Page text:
The Asian Athletics Championships were being held in Bangkok on Thursday, and India’s top track and field prospect, Jyothi Yarraji, won the women’s 100 meter hurdles race, earning her nation’s first-ever gold.

But when she crossed the finish line, Jyothi appeared upset. James Hillier, her coach, attributed it to her time, which was 13.09 seconds on the clock, which was adequate for first place but not quick enough for the hurdler who had high expectations for herself.

The 23-year-old, who is regarded as having a remarkable skill, is the only woman in India to run under 13 seconds, and she did so six times just this year. She had timed 12.98 seconds in the Bangkok heats.

“I had done a great job of planning, and I thought today was going to be my day, but the rain was pouring.” After the seventh hurdle, I lost my footing a little bit and couldn’t run very fast. Today was supposed to be a new personal best. But I’m glad I got a medal, and I’m very proud of my consistency,” Jyothi said following the race.

The journey of the Andhra hurdler has been difficult, particularly in the early years when her mother worked as a hospital cleaner and her father as a security guard.

In her early years, Jyothi’s younger coach N Ramesh gave her money for bus tickets so she could go from her home in Visakhapatnam to the sports hostel in Hyderabad. She also received financial assistance from veteran athlete and Railways employee Karnatapu Sowjanya.

Ticket collector on the local Secunderabad-Lingampally route, Sowjanya used to work there. “Since the stadium where she exercised was close to Linampally, I used to leave money with a coworker at the ticket window. After training, Jyothi would arrive and collect it. I wanted to give back because when I first started playing sports, my seniors would pool their money to buy me spikes. Sowjanya, who was a member of the 2010 4x400m Asian Indoor Championship gold-winning squad, expressed his gratitude for helping the appropriate person.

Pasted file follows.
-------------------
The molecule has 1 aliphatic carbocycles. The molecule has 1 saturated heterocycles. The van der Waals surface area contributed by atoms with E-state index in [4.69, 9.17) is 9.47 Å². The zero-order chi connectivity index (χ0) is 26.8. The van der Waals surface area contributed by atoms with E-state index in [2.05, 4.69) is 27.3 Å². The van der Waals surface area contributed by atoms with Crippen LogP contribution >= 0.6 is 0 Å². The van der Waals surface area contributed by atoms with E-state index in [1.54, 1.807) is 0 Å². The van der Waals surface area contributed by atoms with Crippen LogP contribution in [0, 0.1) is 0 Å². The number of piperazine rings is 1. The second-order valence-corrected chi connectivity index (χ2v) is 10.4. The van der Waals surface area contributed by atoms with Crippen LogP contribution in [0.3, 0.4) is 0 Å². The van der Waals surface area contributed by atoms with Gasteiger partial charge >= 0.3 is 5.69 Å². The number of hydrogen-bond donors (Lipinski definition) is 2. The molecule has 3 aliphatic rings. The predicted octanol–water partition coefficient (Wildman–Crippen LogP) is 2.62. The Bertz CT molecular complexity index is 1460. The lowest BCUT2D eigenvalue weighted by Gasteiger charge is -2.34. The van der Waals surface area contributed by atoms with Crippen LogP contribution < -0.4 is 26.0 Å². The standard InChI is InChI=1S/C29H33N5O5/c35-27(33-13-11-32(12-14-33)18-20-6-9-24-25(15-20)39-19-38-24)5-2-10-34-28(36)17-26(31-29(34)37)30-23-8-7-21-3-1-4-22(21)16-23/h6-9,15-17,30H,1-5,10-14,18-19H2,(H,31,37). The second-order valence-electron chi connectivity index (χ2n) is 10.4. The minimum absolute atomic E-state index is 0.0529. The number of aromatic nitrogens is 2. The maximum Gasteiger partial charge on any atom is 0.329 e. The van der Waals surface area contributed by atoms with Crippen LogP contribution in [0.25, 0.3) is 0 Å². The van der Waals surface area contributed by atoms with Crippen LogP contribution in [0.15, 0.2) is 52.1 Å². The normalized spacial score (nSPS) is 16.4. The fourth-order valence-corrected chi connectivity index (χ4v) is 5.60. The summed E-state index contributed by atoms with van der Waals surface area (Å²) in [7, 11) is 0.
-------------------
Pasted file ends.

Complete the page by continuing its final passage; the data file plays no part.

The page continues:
Jyothi is currently a Target Olympic Podium Scheme athlete and is also funded by the Reliance Foundation, a far cry from her early days of struggle.

The leader of the Asia season was the favorite to win the championship in Bangkok, but the conditions proved challenging for all of the hurdlers. When Jyothi cleared the seventh of ten hurdles at the Supachalasai Stadium, she almost fell over because she lost her balance.

She accomplished a feat that was previously thought to be nearly unattainable in October of last year when she became the first woman from the nation to run the 100-meter hurdles in less than 13 seconds.

Hillier said that Jyothi was fortunate that it rained in Bangkok. The coach sees to it that no practice is ever postponed due to bad weather. Amalan Borgohain said to Hiller right away after breaking the 200-meter record in Kozhikode while it was raining last April: “I broke the record because we trained in the rain.”

“I was a little shocked to see people pause practice here when it rained because I grew up in New South Wales where it always rained. When I initially noticed this, I asked the athletes to return and continue their training. I demonstrated leadership while I stood there drenched in the rain. Jyothi won today because we had to practice and be prepared for any scenario, according to the coach.

Ramesh, Jyothi’s junior coach, was also happy of her because it was him who first noticed her talent when he accepted her into the Sports Authority of India Hostel back in 2016. Ramesh supported Jyothi even though she didn’t initially show much promise of quickly rising to the top.

She had a nice height and had quick hands. She also possessed a strong sense of independence and the remarkable capacity to maintain her composure under pressure. That is why I supported her. Ramesh, who is currently the head junior national coach for India, claimed that he was the one who decided on the hurdles event for her.

India finished the second day of the Asian Championships with three gold, two bronze, and Jyothi’s medal.

Ajay Kumar Saroj, who took home the gold at the 2017 competition in Bhubaneswar, put on a tough performance to take first place in the men’s 1500-meter race in 3:41.51 seconds. After a string of unreliable performances leading up to the Asian competition, triple jumper Abdulla Aboobacker added another gold to his collection with a best jump of 16.92 meters. Tejaswin Shankar, a high jump Commonwealth Games medalist (7,527 points), and 400-meter runner Aishwarya Mishra each took home the bronze in their respective events.

Topics #Asian Games #Gold medals #Hurdle Race #India #Jyothi Yarraji